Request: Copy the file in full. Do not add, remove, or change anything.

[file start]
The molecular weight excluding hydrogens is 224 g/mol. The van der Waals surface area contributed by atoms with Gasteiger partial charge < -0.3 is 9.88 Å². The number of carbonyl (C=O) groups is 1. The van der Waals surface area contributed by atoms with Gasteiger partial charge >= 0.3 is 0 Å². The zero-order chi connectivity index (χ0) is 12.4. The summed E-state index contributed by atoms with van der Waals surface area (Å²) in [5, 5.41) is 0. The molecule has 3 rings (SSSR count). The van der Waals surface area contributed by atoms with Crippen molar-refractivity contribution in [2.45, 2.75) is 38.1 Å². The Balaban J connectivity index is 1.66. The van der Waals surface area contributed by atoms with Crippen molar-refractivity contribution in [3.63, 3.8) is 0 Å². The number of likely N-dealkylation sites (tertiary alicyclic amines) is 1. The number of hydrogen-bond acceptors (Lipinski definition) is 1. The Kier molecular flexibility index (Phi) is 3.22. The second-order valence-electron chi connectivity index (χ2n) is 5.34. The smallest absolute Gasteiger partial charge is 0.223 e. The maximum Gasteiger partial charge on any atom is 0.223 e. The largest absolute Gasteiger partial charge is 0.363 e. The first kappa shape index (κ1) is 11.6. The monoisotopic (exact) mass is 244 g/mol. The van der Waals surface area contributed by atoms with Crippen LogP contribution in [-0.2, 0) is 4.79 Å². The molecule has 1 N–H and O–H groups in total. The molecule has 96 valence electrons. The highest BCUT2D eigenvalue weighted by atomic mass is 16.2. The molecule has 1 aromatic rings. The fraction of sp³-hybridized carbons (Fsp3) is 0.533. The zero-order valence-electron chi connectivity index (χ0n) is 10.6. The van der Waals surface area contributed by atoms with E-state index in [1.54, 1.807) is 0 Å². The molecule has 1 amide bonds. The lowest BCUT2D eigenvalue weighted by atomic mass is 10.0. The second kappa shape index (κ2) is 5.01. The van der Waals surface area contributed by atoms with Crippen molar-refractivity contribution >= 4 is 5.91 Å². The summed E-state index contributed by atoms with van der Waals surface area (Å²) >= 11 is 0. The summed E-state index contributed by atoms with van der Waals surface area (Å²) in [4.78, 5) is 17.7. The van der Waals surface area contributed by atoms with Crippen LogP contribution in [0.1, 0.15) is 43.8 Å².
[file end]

The molecular weight excluding hydrogens is 224 g/mol. The van der Waals surface area contributed by atoms with Gasteiger partial charge < -0.3 is 9.88 Å². The number of carbonyl (C=O) groups is 1. The van der Waals surface area contributed by atoms with Gasteiger partial charge >= 0.3 is 0 Å². The zero-order chi connectivity index (χ0) is 12.4. The summed E-state index contributed by atoms with van der Waals surface area (Å²) in [5, 5.41) is 0. The molecule has 3 rings (SSSR count). The van der Waals surface area contributed by atoms with Crippen molar-refractivity contribution in [2.45, 2.75) is 38.1 Å². The Balaban J connectivity index is 1.66. The van der Waals surface area contributed by atoms with Crippen molar-refractivity contribution in [3.63, 3.8) is 0 Å². The number of likely N-dealkylation sites (tertiary alicyclic amines) is 1. The number of hydrogen-bond acceptors (Lipinski definition) is 1. The Kier molecular flexibility index (Phi) is 3.22. The second-order valence-electron chi connectivity index (χ2n) is 5.34. The smallest absolute Gasteiger partial charge is 0.223 e. The maximum Gasteiger partial charge on any atom is 0.223 e. The largest absolute Gasteiger partial charge is 0.363 e. The first kappa shape index (κ1) is 11.6. The monoisotopic (exact) mass is 244 g/mol. The van der Waals surface area contributed by atoms with Crippen LogP contribution in [-0.2, 0) is 4.79 Å². The molecule has 1 N–H and O–H groups in total. The molecule has 96 valence electrons. The highest BCUT2D eigenvalue weighted by atomic mass is 16.2. The molecule has 1 aromatic rings. The fraction of sp³-hybridized carbons (Fsp3) is 0.533. The zero-order valence-electron chi connectivity index (χ0n) is 10.6. The van der Waals surface area contributed by atoms with E-state index in [1.54, 1.807) is 0 Å². The molecule has 1 amide bonds. The lowest BCUT2D eigenvalue weighted by atomic mass is 10.0. The second kappa shape index (κ2) is 5.01. The van der Waals surface area contributed by atoms with Crippen molar-refractivity contribution >= 4 is 5.91 Å². The summed E-state index contributed by atoms with van der Waals surface area (Å²) >= 11 is 0. The summed E-state index contributed by atoms with van der Waals surface area (Å²) in [4.78, 5) is 17.7. The van der Waals surface area contributed by atoms with Crippen LogP contribution in [0.1, 0.15) is 43.8 Å².